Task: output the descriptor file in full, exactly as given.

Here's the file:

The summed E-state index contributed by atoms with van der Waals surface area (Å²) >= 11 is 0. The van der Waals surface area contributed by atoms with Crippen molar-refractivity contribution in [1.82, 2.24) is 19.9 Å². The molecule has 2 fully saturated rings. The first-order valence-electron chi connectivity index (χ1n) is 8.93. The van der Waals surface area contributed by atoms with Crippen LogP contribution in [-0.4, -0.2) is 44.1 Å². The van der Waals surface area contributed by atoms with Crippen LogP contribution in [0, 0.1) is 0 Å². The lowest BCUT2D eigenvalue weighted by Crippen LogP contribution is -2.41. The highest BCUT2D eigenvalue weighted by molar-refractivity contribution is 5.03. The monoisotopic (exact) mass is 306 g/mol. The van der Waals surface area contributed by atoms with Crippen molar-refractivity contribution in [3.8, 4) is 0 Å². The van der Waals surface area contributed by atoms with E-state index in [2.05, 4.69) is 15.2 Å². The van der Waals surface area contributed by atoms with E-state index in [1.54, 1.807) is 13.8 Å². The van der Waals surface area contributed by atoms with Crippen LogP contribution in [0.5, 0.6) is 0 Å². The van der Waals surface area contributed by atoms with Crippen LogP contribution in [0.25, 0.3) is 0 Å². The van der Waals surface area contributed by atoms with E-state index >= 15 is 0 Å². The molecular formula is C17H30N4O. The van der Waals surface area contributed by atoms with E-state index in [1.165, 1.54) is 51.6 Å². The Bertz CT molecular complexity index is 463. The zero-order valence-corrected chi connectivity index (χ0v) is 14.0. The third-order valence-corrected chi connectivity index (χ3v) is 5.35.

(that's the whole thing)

The summed E-state index contributed by atoms with van der Waals surface area (Å²) >= 11 is 0. The van der Waals surface area contributed by atoms with Crippen molar-refractivity contribution in [1.82, 2.24) is 19.9 Å². The molecule has 2 fully saturated rings. The first-order valence-electron chi connectivity index (χ1n) is 8.93. The van der Waals surface area contributed by atoms with Crippen LogP contribution in [-0.4, -0.2) is 44.1 Å². The van der Waals surface area contributed by atoms with Crippen LogP contribution in [0, 0.1) is 0 Å². The lowest BCUT2D eigenvalue weighted by Crippen LogP contribution is -2.41. The highest BCUT2D eigenvalue weighted by molar-refractivity contribution is 5.03. The monoisotopic (exact) mass is 306 g/mol. The van der Waals surface area contributed by atoms with Crippen molar-refractivity contribution in [3.8, 4) is 0 Å². The van der Waals surface area contributed by atoms with E-state index in [2.05, 4.69) is 15.2 Å². The van der Waals surface area contributed by atoms with E-state index in [1.54, 1.807) is 13.8 Å². The van der Waals surface area contributed by atoms with Crippen LogP contribution in [0.5, 0.6) is 0 Å². The van der Waals surface area contributed by atoms with Crippen LogP contribution in [0.25, 0.3) is 0 Å². The van der Waals surface area contributed by atoms with E-state index >= 15 is 0 Å². The molecular formula is C17H30N4O. The van der Waals surface area contributed by atoms with E-state index in [1.165, 1.54) is 51.6 Å². The Bertz CT molecular complexity index is 463. The zero-order valence-corrected chi connectivity index (χ0v) is 14.0. The third-order valence-corrected chi connectivity index (χ3v) is 5.35.